Many people in San Francisco are looking for a natural, drug-free way to treat their arthritis pain. We boast an incredibly active population in the Bay Area, and people don’t want to give up on being involved in life just because they now have arthritis. However, the desire to stay active can lead to a daily regimen of anti-inflammatory drugs. These drugs are primarily over the counter, so other than being bad for your stomach, most people assume they are safe.
If you were watching the news in 2004, you probably remember Vioxx being pulled off the market due to its connection with heart attacks. The FDA then recommended all similar medications be labeled as possibly dangerous to heart health. What most people don’t know is that medications like Advil (Ibuprofen) fall in this category as well. In fact multiple studies have shown that ibuprofen increases risk of death from heart disease in healthy people. It also interferes with the effectiveness of aspirin therapy in those with cardiac risk. Other studies have shown that NSAIDS (non-steroidal anti-inflammatory drugs) make arthritis worse! That’s right, they have been shown to impede tendon, cartilage and bone repair. “Wait!” you say, “I thought I was supposed to take these drugs for these problems, and now you’re telling me that I am making the problem worse?” Sadly, yes.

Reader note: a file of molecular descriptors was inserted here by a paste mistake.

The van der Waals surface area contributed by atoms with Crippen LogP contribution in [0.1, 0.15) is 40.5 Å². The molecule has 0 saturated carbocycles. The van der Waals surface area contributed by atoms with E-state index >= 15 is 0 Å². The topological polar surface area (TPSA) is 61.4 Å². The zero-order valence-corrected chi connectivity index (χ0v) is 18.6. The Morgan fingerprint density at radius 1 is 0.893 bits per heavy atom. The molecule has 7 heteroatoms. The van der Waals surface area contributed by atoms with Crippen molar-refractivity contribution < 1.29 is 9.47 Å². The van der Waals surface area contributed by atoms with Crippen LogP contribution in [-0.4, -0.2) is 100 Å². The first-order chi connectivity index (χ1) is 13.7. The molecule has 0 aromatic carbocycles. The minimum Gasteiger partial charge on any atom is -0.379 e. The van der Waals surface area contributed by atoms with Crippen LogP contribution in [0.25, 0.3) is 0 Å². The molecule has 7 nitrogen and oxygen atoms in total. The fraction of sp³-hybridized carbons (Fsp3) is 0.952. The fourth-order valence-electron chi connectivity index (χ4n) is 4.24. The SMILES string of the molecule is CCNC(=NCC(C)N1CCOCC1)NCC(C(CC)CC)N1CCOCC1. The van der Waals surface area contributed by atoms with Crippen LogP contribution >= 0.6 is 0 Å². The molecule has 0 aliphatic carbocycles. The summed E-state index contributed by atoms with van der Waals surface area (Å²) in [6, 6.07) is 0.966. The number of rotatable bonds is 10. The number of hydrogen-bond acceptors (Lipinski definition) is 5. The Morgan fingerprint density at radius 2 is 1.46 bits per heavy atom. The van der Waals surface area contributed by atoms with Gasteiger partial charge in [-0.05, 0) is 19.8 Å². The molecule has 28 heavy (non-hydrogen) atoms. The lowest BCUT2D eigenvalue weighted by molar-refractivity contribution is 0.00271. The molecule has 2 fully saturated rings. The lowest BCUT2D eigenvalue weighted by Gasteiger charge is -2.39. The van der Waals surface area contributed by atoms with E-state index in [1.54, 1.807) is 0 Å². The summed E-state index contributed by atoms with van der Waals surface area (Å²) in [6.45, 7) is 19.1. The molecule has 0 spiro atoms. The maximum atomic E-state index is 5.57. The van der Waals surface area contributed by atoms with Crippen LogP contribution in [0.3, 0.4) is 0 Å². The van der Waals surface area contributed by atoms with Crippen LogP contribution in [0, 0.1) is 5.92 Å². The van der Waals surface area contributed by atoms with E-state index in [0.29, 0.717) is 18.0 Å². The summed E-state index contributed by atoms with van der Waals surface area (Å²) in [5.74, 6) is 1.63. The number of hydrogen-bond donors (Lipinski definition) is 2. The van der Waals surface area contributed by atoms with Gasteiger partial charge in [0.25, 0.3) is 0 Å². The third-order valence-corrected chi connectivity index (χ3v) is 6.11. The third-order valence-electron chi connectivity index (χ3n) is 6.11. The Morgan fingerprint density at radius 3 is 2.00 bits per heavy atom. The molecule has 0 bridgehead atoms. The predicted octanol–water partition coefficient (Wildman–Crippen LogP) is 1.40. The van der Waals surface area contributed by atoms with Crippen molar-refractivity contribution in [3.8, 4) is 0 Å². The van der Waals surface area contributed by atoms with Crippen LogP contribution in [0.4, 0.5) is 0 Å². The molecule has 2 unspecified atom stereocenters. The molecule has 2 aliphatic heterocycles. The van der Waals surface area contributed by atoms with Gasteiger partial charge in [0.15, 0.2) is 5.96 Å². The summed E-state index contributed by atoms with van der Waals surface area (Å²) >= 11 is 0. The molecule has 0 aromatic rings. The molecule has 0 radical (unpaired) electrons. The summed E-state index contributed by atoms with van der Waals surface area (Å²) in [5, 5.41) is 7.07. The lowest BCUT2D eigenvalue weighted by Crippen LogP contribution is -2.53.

So now you want to remain active, even with your arthritis, but you don’t want to risk your stomach, heart and the cartilage you are trying to protect. What now?
Acupuncture has been shown to be wildly effective in the treatment of Arthritis pain. And the reason, in this author’s opinion, comes down to circulation. Arthritis basically consists of two problems: inflammation and low blood flow. The major types of arthritis, Osteoarthritis, Rheumatoid arthritis and Psoriatic arthritis have varying degrees of the two issues with Rheumatoid and Psoriatic being more inflammatory and Osteo being more related to poor circulation.
In Chinese Medicine, the terminology was determined before we had all of these medical explanations. Therefore we often use simple words to explain these conditions. A more inflammatory condition would be called “heat,” and a problem with lack of circulation would be called “cold.” In fact, if you take a thermal scan of a joint, you can, in fact, see that inflammatory conditions are hot (red) and low circulation conditions are cold (blue). We treat these problems with opposite methodology, therefore it is very important to properly evaluate the condition.
Once your arthritis has been properly diagnosed as hot, cold or some combination of the two, treatment can commence. That treatment will focus on correcting the issue. The answer to both problems is in the circulation.
Blood performs two basic roles:
1. To bring nutrients and oxygen to an area
2. To take debris or waste away and eliminate it
Let’s call #1 the milk man and # 2 the garbage collector.
Now the problem with the cold condition (low circulation) is that the milk man can’t get in to deliver the milk. Now the joint is starving. It doesn’t have the proper nutrient flow it needs to stay healthy. This results in a degradation of the tissue. Just like a lack of food would cause you to waste away over time.